Remote Access Server Helps Graduate Students Avoid Traffic
California State University- Northridge is primarily a commuter college with significant traffic congestion and parking problems on campus during the day. Often, students find themselves searching for parking simply to pick up or drop off assignments.
Internet access with e-mail is available to CSUN students who request it. With this account, they can send e-mail to instructors but cannot access school file servers to retrieve material.
To help students accomplish more work off-campus, computing officials turned to a new tool, the QuickStream/3, a three-port remote access server that provides access to network resources over standard telephone lines at speeds up to 115.2 Kbps. The product comes from Sonic Systems of Sunnyvale, Calif.
Aside from some initial configuration details, the QuickStream/3 requires no support from the university's network services department. Dr. Vicki Sharp, who teaches a graduate course on integrating computers into the curriculum, has assumed the role of administrator, adding and deleting users as needed.
A single Macintosh residing in the CSUN computer lab acts as a file server for Sharp's course work. Students log onto the server, copy completed assignments into the instructor's drop box and pick up new assignments and graded work from their individual drop boxes without ever leaving home or their office.
Since QuickStream uses PPP for remote network connections, users can connect from any Macintosh, Windows, OS/2 or UNIX computer. The product includes an unlimited license for SonicPPP client software for the Mac, enabling remote access to AppleTalk resources (file servers, printers) as well as Ethernet-based TCP/IP services (e-mail, WWW, ftp).
CHAP (Challenge Handshake Authentication Protocol) and PAP (Password Authentication Protocol) protect the network from unauthorized access without inconveniencing legitimate users.
According to Sharp, installing the QuickStream administration software was quick and easy. To configure the SonicPPP Client, one enters a valid user name and password in the control panel window and specifies the modem type and telephone number in the Apple Modem Tool dialog box.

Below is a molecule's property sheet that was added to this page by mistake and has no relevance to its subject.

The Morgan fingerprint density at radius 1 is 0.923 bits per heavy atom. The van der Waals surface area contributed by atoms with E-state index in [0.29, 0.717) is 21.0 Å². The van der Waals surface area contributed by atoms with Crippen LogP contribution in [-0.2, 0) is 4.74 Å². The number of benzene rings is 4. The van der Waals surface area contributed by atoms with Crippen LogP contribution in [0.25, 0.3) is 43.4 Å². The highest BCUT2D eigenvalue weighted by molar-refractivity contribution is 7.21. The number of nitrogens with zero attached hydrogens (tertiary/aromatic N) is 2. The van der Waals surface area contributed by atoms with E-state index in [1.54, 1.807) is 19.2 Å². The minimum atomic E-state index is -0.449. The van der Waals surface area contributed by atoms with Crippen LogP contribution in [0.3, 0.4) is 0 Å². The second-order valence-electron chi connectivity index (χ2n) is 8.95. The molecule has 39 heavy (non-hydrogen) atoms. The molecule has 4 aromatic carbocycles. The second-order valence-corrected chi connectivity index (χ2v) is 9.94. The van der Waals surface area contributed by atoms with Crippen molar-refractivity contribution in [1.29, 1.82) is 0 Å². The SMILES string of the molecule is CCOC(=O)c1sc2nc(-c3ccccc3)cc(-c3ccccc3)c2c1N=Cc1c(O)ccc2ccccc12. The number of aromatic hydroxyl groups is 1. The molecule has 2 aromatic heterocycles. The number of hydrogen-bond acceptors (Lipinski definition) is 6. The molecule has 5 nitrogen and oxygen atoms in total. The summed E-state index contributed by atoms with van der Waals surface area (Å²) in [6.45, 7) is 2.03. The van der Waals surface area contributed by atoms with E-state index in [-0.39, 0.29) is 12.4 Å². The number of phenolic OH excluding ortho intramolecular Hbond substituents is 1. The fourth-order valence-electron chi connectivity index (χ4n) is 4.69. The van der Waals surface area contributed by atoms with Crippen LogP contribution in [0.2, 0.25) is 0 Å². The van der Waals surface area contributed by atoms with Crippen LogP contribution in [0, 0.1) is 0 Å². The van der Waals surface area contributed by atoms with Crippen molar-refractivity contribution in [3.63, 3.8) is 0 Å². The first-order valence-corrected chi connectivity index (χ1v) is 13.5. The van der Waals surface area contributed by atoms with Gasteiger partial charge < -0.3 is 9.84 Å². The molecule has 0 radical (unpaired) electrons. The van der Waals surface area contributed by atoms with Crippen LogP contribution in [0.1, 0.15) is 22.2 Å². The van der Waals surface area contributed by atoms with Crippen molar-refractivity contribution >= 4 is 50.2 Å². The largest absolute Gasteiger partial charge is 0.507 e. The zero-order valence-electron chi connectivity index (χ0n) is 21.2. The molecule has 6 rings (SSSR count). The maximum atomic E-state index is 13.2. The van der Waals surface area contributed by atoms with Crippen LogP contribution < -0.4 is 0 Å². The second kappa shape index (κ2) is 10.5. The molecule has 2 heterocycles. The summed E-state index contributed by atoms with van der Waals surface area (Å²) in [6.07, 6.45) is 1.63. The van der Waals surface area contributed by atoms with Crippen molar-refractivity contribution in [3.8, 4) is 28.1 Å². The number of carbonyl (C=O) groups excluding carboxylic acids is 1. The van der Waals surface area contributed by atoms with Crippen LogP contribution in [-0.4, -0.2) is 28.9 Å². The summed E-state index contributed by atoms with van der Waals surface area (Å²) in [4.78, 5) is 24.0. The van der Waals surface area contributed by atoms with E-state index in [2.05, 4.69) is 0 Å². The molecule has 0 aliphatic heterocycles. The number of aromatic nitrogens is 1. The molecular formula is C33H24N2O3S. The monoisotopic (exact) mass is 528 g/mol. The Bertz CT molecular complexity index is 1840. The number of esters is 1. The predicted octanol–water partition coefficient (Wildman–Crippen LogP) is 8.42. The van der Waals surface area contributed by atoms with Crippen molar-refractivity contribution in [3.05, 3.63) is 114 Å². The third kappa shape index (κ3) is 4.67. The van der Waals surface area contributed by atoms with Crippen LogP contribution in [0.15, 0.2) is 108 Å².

Although setting up the server hardware proved to be slightly more complicated, Sharp says the system was ready for incoming calls in about 10 minutes. The unit is about the size of a modem and includes ports for both 10BASE T (twisted pair) and 10BASE 2 (thin-net) Ethernet connections.
She adds that about 60% of her 25 students own a notebook or desktop computer, and regularly take advantage of the remote access server, introduced last semester. QuickStream/3 is compatible with all modems from major manufacturers such as Supra, US Robotics, Global Village and Hayes.
The Next Step
Sonic Systems recently unveiled a Dial Out option for its product, allowing network users to connect to online information services such as America Online, LEXUS/ NEXUS or to Internet Service Providers. Sharp says that adding the Dial Out option could be the next step for the university.
Even further down the road, entire satellite courses could be conducted via QuickStream/3, a prospect that would surely delight those who would prefer to ride the data highway rather than sit in a real traffic jam.
This article originally appeared in the 04/01/1996 issue of THE Journal.